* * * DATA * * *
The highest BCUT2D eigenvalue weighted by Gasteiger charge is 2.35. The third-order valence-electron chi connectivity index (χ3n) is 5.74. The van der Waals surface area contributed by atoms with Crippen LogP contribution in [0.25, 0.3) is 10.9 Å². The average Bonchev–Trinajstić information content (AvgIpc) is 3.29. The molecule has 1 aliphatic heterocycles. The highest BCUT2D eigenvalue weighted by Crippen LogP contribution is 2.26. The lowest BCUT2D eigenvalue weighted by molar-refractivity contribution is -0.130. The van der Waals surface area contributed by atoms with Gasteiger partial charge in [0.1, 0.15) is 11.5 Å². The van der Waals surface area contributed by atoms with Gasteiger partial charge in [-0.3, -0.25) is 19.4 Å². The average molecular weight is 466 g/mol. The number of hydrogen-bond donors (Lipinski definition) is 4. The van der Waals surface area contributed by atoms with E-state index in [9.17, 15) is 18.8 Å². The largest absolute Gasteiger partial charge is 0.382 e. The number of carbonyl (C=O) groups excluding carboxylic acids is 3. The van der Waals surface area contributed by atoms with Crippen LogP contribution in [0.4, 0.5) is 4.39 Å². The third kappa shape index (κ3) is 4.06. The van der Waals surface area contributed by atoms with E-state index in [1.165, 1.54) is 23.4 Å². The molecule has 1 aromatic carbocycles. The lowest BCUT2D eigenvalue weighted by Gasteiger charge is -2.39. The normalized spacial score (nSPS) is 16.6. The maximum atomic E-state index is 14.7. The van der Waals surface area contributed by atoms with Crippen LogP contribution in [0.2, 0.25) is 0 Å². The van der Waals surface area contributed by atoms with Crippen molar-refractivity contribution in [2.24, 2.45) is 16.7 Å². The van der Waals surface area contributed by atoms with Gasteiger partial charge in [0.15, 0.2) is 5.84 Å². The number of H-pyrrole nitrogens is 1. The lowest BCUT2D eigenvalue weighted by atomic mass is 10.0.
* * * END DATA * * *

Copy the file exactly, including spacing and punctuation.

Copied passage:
The highest BCUT2D eigenvalue weighted by Gasteiger charge is 2.35. The third-order valence-electron chi connectivity index (χ3n) is 5.74. The van der Waals surface area contributed by atoms with Crippen LogP contribution in [0.25, 0.3) is 10.9 Å². The average Bonchev–Trinajstić information content (AvgIpc) is 3.29. The molecule has 1 aliphatic heterocycles. The highest BCUT2D eigenvalue weighted by Crippen LogP contribution is 2.26. The lowest BCUT2D eigenvalue weighted by molar-refractivity contribution is -0.130. The van der Waals surface area contributed by atoms with Gasteiger partial charge in [0.1, 0.15) is 11.5 Å². The van der Waals surface area contributed by atoms with Gasteiger partial charge in [-0.3, -0.25) is 19.4 Å². The average molecular weight is 466 g/mol. The number of hydrogen-bond donors (Lipinski definition) is 4. The van der Waals surface area contributed by atoms with E-state index in [9.17, 15) is 18.8 Å². The largest absolute Gasteiger partial charge is 0.382 e. The number of carbonyl (C=O) groups excluding carboxylic acids is 3. The van der Waals surface area contributed by atoms with Crippen LogP contribution in [0.4, 0.5) is 4.39 Å². The third kappa shape index (κ3) is 4.06. The van der Waals surface area contributed by atoms with E-state index in [1.165, 1.54) is 23.4 Å². The molecule has 1 aromatic carbocycles. The lowest BCUT2D eigenvalue weighted by Gasteiger charge is -2.39. The normalized spacial score (nSPS) is 16.6. The maximum atomic E-state index is 14.7. The van der Waals surface area contributed by atoms with Crippen LogP contribution in [0.2, 0.25) is 0 Å². The van der Waals surface area contributed by atoms with Crippen molar-refractivity contribution in [2.24, 2.45) is 16.7 Å². The van der Waals surface area contributed by atoms with Gasteiger partial charge in [0.15, 0.2) is 5.84 Å². The number of H-pyrrole nitrogens is 1. The lowest BCUT2D eigenvalue weighted by atomic mass is 10.0.